Advance Directives

I’m an organ donor.

Now, don’t go nominating me for the “Humanitarian of the Year” award just yet since I imagine many of you are also organ donors.

And my guess is that for most of you, you put more thought into the practicality of shelling out some extra bucks for personalized license plates(mine is HOTtie13) than you did in deciding whether you’d be comfortable with someone else literally seeing life through your eyes someday.

So I’m guessing the majority of you checked “No” to the personalized license plate section and checked “Yes” to the organ donor section when filling out your driver’s license renewal.

And why not?

It’s quick. It’s easy.  And it’s definitely painless(since, well…....obviously…..).

It’s not like you’ll be needing that pancreas to secrete any more pancrene juice (or whatever it does) anyway.

Why not upcycle your uvula? Hand over that hamstring. Toss me your toenails.  It’s all good.

Organ donation falls under the canopy of a grander set of end of life issues called Advance Directives which is basically a legal-ish term that refers to what the heck you want done with you, for you and to you while you’re dying and afterwards.

If you’re an organ donor, you’ve already made a decision that is essentially an Advance Directive. You’re telling your loved ones ahead of time(advance) what you will want to have done with your organs upon your death(directives).

If I were to ask the majority of you if you had a DNR or what you feelings were on comfort care versus tube-feeding, I’d probably leave most of you scratching your heads.

Those questions also fall under the Advance Directive category.

And those questions don’t have nice little check boxes you can tick off while you’re getting ticked off at your local Division of Motor Vehicles.

 

Now I’m going to go out on a limb here and assume that the majority of people reading this post are probably relatively healthy. Physically, at least.

And the majority of people reading this post are probably fairly practical, reasonable individuals who have a matter-of-fact attitude about their own deaths.

We want something quick, easy and definitely painless.

I’ll take ‘Dying in My Sleep for a Thousand’, Alex

We don’t want to linger for months or, God forbid years, with tubes sticking out of us, hooked up to machines that do all of our breathing.

We don’t want to endure endless poking and prodding and x-ray after ultrasound after MRI only to hear the same, “These tests don’t really show any improvement, but we could try…”

We don’t want daily checks for bed sores. We don’t want sponge baths. We don’t want infected catheters.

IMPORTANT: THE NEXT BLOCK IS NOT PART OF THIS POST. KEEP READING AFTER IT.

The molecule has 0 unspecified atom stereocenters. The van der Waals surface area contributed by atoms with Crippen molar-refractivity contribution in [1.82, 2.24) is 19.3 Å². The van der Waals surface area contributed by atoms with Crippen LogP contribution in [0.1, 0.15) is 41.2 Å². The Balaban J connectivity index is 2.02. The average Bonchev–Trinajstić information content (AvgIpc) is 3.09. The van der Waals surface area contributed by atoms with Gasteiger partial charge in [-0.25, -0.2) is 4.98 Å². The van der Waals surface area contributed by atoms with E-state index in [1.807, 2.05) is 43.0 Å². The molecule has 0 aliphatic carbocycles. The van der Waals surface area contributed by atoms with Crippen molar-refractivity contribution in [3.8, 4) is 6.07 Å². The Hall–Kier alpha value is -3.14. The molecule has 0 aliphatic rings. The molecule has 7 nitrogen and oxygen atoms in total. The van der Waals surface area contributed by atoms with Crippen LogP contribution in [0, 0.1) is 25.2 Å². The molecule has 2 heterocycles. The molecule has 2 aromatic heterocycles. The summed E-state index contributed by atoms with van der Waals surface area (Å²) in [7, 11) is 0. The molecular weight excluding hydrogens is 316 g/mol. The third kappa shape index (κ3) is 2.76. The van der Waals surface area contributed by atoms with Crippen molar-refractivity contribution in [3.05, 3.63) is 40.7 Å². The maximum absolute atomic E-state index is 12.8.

We want dignity. We want respect. We wanna do it our way(…cue Frank Sinatra…).

At least, that’s what we say we want–in theory, hypothetically, ideally………some day.

 

But how many of you, under the age of say 60, have actually talked about this in all seriousness with your family?

How many of you have discussed this with your children or parents?

Better yet, how many have gone beyond the talking stage and committed something to paper?

My guess is, not many of you.

And that makes sense.

I made the assumption before that the majority of people reading this post are probably relatively healthy. Physically, at least.

Healthy people don’t need to think about these things. End of life issues are for people who are, ……well.…..facing the ends of their lives, duh!

So we put it off. And we wait.

And wait.

And wait.

And, too often, we wait until it’s too late.

 

As I mentioned before,  most of us likely wish to have the quick, easy and definitely painless death.

Many of us won’t be so lucky.

We’ll get cancer. We’ll develop Alzheimer’s We’ll have strokes.

We’ll spend time in the hospital. We’ll become “warriors” to our families. We’ll have routine tests. We’ll agree to more invasive tests because we’re “fighters” and what would it say about us if we didn’t??

We’ll have prayer chains established in our honor as we have our feeding tubes inserted. We’ll have third-graders crayoning Get Well Soon cards as our ports are placed into our chests since we’ve blown out most of our good veins. We’ll have bags of liquid hung over our heads going into us and bags of liquid draped over the sides of our bed coming out of us.

We’ll “hang in there.”

We’ll “be tough.”

We’ll do whatever it takes to survive, even if it means tubes and suctioning and oxygen masks.

 

If we’re lucky, we will still have the mental clarity to decide whether we still want to continue with these measures. We will be of sound mind when we declare we wish to continue with our treatments because, although it is not an ideal life, we are still alive and wish to be, no matter the situation.

If we’re not lucky, we will be past that point of mental clarity, and the decisions of continuing with medical intervention will weigh upon the shoulders of our loved ones.

Let me be clear.

Actually, let me be very, very clear.

I cannot imagine that there is any more gut-wrenchingly painful decision any human being ever has to make than to choose how and when a loved one will die, especially without having full knowledge of the dying person’s current wishes.